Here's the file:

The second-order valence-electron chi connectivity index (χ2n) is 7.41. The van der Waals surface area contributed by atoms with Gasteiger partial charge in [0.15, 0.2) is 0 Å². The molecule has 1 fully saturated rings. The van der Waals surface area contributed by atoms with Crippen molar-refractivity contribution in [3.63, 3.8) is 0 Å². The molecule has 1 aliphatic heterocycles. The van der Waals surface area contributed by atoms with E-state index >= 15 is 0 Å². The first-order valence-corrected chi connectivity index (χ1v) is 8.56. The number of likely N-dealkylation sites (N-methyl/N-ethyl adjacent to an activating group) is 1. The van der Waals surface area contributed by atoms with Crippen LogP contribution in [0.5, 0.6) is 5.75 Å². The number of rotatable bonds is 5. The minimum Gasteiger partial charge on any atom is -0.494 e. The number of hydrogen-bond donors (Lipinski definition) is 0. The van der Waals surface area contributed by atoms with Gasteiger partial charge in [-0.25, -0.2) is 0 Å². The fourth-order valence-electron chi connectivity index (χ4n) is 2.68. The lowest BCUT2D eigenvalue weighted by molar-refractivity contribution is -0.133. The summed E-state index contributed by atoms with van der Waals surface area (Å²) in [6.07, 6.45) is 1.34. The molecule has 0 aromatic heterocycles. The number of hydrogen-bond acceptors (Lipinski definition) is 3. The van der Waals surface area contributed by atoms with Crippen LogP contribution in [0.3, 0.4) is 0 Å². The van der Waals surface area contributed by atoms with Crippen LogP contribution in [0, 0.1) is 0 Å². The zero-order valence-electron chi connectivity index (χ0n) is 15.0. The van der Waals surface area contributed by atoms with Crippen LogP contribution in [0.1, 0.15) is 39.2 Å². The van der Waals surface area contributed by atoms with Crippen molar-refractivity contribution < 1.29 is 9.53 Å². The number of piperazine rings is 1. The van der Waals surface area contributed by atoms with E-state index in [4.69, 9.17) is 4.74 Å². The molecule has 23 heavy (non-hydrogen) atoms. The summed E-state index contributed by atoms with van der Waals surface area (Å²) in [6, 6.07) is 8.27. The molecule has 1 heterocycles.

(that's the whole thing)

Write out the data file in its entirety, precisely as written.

The second-order valence-electron chi connectivity index (χ2n) is 7.41. The van der Waals surface area contributed by atoms with Gasteiger partial charge in [0.15, 0.2) is 0 Å². The molecule has 1 fully saturated rings. The van der Waals surface area contributed by atoms with Crippen molar-refractivity contribution in [3.63, 3.8) is 0 Å². The molecule has 1 aliphatic heterocycles. The van der Waals surface area contributed by atoms with E-state index >= 15 is 0 Å². The first-order valence-corrected chi connectivity index (χ1v) is 8.56. The number of likely N-dealkylation sites (N-methyl/N-ethyl adjacent to an activating group) is 1. The van der Waals surface area contributed by atoms with Crippen LogP contribution in [0.5, 0.6) is 5.75 Å². The number of rotatable bonds is 5. The minimum Gasteiger partial charge on any atom is -0.494 e. The number of hydrogen-bond donors (Lipinski definition) is 0. The van der Waals surface area contributed by atoms with Gasteiger partial charge in [-0.25, -0.2) is 0 Å². The fourth-order valence-electron chi connectivity index (χ4n) is 2.68. The lowest BCUT2D eigenvalue weighted by molar-refractivity contribution is -0.133. The summed E-state index contributed by atoms with van der Waals surface area (Å²) in [6.07, 6.45) is 1.34. The molecule has 0 aromatic heterocycles. The number of hydrogen-bond acceptors (Lipinski definition) is 3. The van der Waals surface area contributed by atoms with Crippen LogP contribution in [0.3, 0.4) is 0 Å². The van der Waals surface area contributed by atoms with Crippen LogP contribution in [0, 0.1) is 0 Å². The zero-order valence-electron chi connectivity index (χ0n) is 15.0. The van der Waals surface area contributed by atoms with Crippen LogP contribution in [0.1, 0.15) is 39.2 Å². The van der Waals surface area contributed by atoms with Crippen molar-refractivity contribution < 1.29 is 9.53 Å². The number of piperazine rings is 1. The van der Waals surface area contributed by atoms with E-state index in [4.69, 9.17) is 4.74 Å². The molecule has 23 heavy (non-hydrogen) atoms. The summed E-state index contributed by atoms with van der Waals surface area (Å²) in [6, 6.07) is 8.27. The molecule has 1 heterocycles.